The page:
Judy Dobles, General Management Consulting YOUR TOUGHEST BUSINESS CHALLENGES SOLVED.

Recent Posts

Categories

  • Tools and Concepts for Lean/Six Sigma – Getting Started

    My previous post talked about the steps you would follow when attempting to identify process improvement opportunities.  When doing something for the first time do not jump into the hardest stuff immediately.  Try out some of the basic tools first to build your knowledge, confidence and success.  Mastery of any topic is a journey.

    Based on my experience of leading and implementing significant process improvements you need a quality toolbox that contains tools, techniques and concepts.   Below you will find key elements of process improvement work and the list of tools/concepts that will help you get started.  [Note:  there are definitely more tools that are not mentioned.  For a full description, of the tools, refer to the books I have listed at the end of this post.]

    [1] Working with numbers and analyzing data:  You need to be able to count things, identify and track trends, measure relationships, summarize data, recognize the source of variation, present frequency distributions and pinpoint key problems.   These tools provide the ability to analyze the data: tally sheet, histogram, pareto analysis, run chart, scatter plot and control chart.

    [2] Generating Ideas: To improve you need to generate a high volume of new ideas, gather/group the ideas, find relationships, identify root cause, visualize the process, understand the positive and negative impacts of change, weigh your options and rate organization performance.  Here are the tools to use when evaluating ideas: affinity diagram, brainstorming, cause and effect diagram or fishbone diagram, flow chart, value stream map, radar charts, force field analysis, 5 whys and prioritization/voting.

    [3] Working together as teams.  Idea generation and the creation of solutions can only happen with a team.  The process improvement team will need at least one person skilled in facilitation and conducting effective meetings.  Energy is drained from a team that is not focused and efficient.  A good facilitator understands many of the lean/six sigma tools and when/how to use them. They are trusted by the team and support/manage the group’s social and cognitive processes so that the team can put their full energy into the issue at hand.  [Note: Much has been written on conducting effective meetings so I will not duplicate that information here.]

    [4] Concepts of Lean: Tools and techniques are necessary, but so is a belief in the concepts of lean. My favorites are:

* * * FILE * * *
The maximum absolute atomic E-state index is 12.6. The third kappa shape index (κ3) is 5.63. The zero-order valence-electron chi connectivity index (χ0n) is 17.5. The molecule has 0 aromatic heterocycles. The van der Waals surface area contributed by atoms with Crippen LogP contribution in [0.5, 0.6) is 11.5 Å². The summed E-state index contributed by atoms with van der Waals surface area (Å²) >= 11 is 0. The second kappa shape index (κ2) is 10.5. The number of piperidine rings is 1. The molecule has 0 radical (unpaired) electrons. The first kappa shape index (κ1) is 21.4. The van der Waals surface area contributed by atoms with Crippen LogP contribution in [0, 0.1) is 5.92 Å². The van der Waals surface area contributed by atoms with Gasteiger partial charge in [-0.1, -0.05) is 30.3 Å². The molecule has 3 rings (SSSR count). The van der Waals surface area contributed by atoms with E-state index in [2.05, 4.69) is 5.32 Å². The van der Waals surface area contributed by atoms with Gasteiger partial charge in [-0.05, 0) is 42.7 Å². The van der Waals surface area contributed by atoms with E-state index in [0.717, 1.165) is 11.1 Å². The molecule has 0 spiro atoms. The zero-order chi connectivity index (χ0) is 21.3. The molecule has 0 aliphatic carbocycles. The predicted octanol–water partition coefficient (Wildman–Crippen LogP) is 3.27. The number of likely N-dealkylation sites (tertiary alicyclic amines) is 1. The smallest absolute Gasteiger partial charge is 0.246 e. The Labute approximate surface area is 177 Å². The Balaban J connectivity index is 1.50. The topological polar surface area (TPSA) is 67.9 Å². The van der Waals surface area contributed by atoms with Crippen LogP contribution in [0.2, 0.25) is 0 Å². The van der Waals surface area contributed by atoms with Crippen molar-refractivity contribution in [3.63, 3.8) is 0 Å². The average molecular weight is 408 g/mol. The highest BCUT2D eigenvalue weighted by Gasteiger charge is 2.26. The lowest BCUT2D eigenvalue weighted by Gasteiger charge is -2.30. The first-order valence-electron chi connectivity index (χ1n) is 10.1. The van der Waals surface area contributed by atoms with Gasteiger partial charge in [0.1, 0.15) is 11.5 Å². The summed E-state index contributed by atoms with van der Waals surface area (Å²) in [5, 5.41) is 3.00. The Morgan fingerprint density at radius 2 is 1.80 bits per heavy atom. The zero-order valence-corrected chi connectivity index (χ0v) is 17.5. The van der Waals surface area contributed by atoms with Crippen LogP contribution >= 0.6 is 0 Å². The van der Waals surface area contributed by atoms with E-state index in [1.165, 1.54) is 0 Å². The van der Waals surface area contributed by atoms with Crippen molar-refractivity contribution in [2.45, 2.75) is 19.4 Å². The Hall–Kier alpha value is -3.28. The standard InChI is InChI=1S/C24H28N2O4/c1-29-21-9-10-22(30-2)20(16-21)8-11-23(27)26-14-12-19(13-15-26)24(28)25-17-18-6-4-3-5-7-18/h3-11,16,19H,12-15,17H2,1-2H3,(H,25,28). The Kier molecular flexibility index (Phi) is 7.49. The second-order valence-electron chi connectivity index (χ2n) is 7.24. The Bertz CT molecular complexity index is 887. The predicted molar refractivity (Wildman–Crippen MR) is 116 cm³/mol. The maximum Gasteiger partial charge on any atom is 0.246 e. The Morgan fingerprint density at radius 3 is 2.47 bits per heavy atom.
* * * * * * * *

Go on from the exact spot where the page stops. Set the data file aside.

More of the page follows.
• Genchi Genbutsu:  to best understand an issue go to the place where the work is done.
    • Kaizen: change for the better requires a focus upon continuous improvement
    • Muda: all processes contain waste.  A key element of improvement is the elimination of waste in all of its forms.
    • Poka-yoke: fail-safe your processes to prevent mistakes.

     

    There are many wonderful books where you can gain significantly more insight into the tools, techniques and concepts mentioned above.  Of course, Wikipedia is also a wonderful source of information as well.

    I would value the opportunity to have a confidential and complimentary discussion of your company’s situation.  My phone number is (585) 329-3754.

    References:

    Brassard, M., and Ritter, D., The Memory Jogger II: A Pocket Guide of Tools for Continuous Improvement & Effective Planning. Methuen, MA: GOAL/QPC., 1994. Print

    Crosby, P., Quality is Free: The Art of Making Quality Certain. New York, New York: The New American Library, Inc., 1979. Print

    George, M., Lean Six Sigma For Service. New York, New York: McGraw-Hill., 2003. Print

    Ishikawa, K., Guide to Quality Control.  Tokyo, Japan: Asian Productivity Organization., 1984. Print

    Keller, P., and Pyzdek, T., The Six Sigma Handbook. New York, New York: McGraw-Hill., 2010. Print

    Liker, J., The Toyota Way. New York, New York: McGraw-Hill., 2004. Print

    Wikipedia Lean Concepts: http://en.wikipedia.org/wiki/Category:Lean_concepts

    Womak, J., and Jones, D., Lean Thinking: Banish Waste and Create Wealth in Your Corporation.  New York, New York: Simon & Schuster., 1996. Print

    3 Comments

3 Responses to “Tools and Concepts for Lean/Six Sigma – Getting Started”

  1. Glad that you liked the post. My goal was to consolidate a lot of information in one place. It is sometimes hard to know where to start. Best of luck on your quality journey.

  2. Your style is really unique in comparison to other people I’ve read stuff from. Many thanks for posting when you have the opportunity, Guess I’ll just book mark this page.

  3. Hi, you can also set up my blog as an RSS feed, if that is easier than just creating a bookmark.

Leave a Reply

You must be logged in to post a comment.